Handling huge CAD files?

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  06 June 2013
Originally Posted by Hoja: That seam you show may be perfectly valid and watertight.
It's merely not what Mesh Modellers would consider a particularly nice mesh.
You are saying that showcase indeed manages to come along without triangles and without Ngons while sticking to the Nurbs patch layout. I wonder how this is possible, as industrial production grade CAD may consist of myriads of patches. Keeping all existing seams, while being sufficiently accurate as well as adaptive in density - all this without using a single triangle or Ngon seemed like a miracle to me.

Of course that patch configuration is can bet watertight, showcase creates triangles not sure where i said it didn't. What showcase does really well that nothing else that i have seen does is the actual topology whilst it is tri's it doesn't create any long thin stripes, it doesn't create nasty n-gons its is adaptive.

Whilst it gives you a tri mesh its a very nice tri mesh that produces no rendering artifacts.

The trial version is 7gig and i don't have copy so i can't convert it for you :/ but you should give it a go if you deal with CAD data every day its rather nice.
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Vizual-Element | Automotive Superstore
 
  06 June 2013
Originally Posted by instinct-vfx: The problem many tesselators have is not topology, but not beeing watertight.

Thorsten,
I am not sure if you are aware that in every Nurbs application there have to be polygon meshes for everything which gets displayed. As soon as you drag up a sphere in Alias, Solidworks, Catia, Siemens Nx, Rhino etc - together with the Nurbs automatically a polygon mesh is getting created - always. If there was no polygon mesh inside these apps one could not use a shaded display but only work in wireframe view. Therefore CAD apps carry double geometry with them at all time, but the mesh is only a display helper.

All native rendermeshes in each Nurbs Modeller should be watertight as soon as the underlying Nurbs model is. It is unfortunately often not what a Subdivision Surface Modeller would call a really fine mesh but it's closed and welded and all.

When one exports a mesh from any Nurbs package it is the render mesh what gets used. One can fine tune it with more or less control. Solidworks only gives you a density slider, Rhino has decent controls but one needs to know what one is doing, MoI even allows for an Ngon based remeshing. No package creates an all quad mesh even with proper loops but output should be watertight, if it's not the underlying Nurbs model will typically have issues too.

As soon as one instead exports to a Nurbs exchange format like step or iges it's a completely different story. As Nurbs are far more complex stuff than say a SubD-Mesh data interchange often causes issues. What the source CAD program calls a perfectly exact Nurbs boundary condition may cause a gap in the target program which got chosen for remeshing. It doesn't mean that one program is indeed more exact than the other but algorythms differ and may cause problems in the Nurbs geometry. Of course there's exchange formats and very expensive dedicated third party exporters.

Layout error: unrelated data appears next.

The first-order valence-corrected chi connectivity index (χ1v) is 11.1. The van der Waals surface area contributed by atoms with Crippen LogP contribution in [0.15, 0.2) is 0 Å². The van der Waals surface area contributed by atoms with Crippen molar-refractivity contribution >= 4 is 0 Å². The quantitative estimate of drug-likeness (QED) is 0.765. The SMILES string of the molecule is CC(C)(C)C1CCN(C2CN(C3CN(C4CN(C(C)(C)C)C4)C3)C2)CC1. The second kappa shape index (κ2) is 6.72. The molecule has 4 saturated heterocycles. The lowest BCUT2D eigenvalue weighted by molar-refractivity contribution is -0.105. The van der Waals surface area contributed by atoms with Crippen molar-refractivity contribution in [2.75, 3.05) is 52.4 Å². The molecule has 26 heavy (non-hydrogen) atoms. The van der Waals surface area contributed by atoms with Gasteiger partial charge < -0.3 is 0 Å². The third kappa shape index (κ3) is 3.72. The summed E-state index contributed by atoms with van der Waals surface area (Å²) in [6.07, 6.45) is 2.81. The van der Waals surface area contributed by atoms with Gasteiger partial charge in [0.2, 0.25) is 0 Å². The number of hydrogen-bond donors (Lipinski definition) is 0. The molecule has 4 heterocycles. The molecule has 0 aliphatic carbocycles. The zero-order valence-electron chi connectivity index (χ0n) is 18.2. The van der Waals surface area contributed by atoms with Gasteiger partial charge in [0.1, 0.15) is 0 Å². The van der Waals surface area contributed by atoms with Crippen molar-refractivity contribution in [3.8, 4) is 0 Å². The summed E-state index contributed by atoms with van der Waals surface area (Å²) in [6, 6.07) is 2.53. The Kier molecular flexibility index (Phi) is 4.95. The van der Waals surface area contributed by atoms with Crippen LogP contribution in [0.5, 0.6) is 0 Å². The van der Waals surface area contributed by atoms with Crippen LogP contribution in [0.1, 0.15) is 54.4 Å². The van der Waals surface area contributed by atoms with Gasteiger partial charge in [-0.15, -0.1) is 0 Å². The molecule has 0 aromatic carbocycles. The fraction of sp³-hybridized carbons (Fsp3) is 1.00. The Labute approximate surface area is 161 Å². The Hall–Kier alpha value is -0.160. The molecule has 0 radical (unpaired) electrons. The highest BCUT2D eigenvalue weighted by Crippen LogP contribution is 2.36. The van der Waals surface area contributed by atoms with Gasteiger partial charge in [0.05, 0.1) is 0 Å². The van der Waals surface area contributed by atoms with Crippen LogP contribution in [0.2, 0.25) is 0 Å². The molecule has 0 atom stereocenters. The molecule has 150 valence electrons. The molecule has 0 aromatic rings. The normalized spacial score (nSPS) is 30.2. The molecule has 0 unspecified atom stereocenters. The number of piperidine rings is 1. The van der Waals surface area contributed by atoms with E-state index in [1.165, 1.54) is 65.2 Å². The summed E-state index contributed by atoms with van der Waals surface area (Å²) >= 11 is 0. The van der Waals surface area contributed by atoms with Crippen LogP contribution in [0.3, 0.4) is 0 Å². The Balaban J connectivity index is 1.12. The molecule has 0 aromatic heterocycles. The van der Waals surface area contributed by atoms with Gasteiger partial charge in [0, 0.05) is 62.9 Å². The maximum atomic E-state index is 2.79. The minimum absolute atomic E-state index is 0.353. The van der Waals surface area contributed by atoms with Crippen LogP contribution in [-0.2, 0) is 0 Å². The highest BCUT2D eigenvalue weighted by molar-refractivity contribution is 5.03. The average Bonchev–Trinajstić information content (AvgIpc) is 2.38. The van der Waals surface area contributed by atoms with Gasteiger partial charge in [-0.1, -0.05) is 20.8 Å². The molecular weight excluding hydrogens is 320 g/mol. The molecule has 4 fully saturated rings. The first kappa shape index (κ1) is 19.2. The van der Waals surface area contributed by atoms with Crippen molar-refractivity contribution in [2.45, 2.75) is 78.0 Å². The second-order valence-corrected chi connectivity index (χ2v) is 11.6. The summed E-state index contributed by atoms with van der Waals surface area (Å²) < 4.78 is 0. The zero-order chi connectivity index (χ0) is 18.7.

But things may go wrong. If there's even subtle errors in Nurbs - they will always get transferred to the render mesh. When Showcase is so successful in mesh conversion it mostly will have to do with good Nurbs importers and powerful healing algorythms, not so terribly much with the mesher itself.

The seam Kabab posted would be ok when both the source application and the target application support Ngons. If the target app only does Quads and Triangles the Ngon would get triangulated. If the Ngon seam apprears unwelded in the target application that's not directly a problem of the mesher.

Last edited by Hoja : 06 June 2013 at 08:02 AM.
 
  06 June 2013
Yes i am aware that these applications have to carry a polygon mesh with them. That does not mean this is always a perfectly tesselated, watertight mesh. This is not something as trivial to do as it might seem. And the exports are fucked up in pretty much any case i have seen. I am simply talking from experience and the results. I am NOT talking about ngons and i am NOT a SubD Modeller by any means. I am expecting Tris, and i would not have a problem with ngons IF they are closed. The issue i am referring to are gaps, NOT NGons.

BTW, the reason that this is bad is, that with raytracers chances are that rays hit that gap no matter how small it may seem. This is most likely not so much an issue with rasterization i guess.

Regards,
Thorsten
 
  06 June 2013
Hmm, this does not match my own experiences. Open or invalid meshes from fine Nurbs may occur but are extremely rare. The cause is, I tend to say always errors in the source Nurbs model. Whenever a piece of geometry meshes badly it is time to inspect the Nurbs.
 
  06 June 2013
Here's a quick sample of the issue. This is the sample you posted imported with Max's Standard STP import to show the gaps. I selected the additional vertex as per the ascii from karba.



The problem that leads to this is, that the adjacent patches cause the tesselator to require different amounts of subdivisions by the rules provided (edge distance, angle distance or whatever criteria are set/enforced). Solving this is FAR from trivial and showcase usually excels there. Even if built in tesselators are up to par there (which i doubt honestly), the exporters fail miserably. VRML? In this millenium still. Really? OBJ? brrr. Note that this might not hold true for all CAD apps and versions, but it does for the major ones i had to deal with.

Regards,
Thorsten
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  06 June 2013
Originally Posted by Hoja: When one exports a mesh from any Nurbs package it is the render mesh what gets used.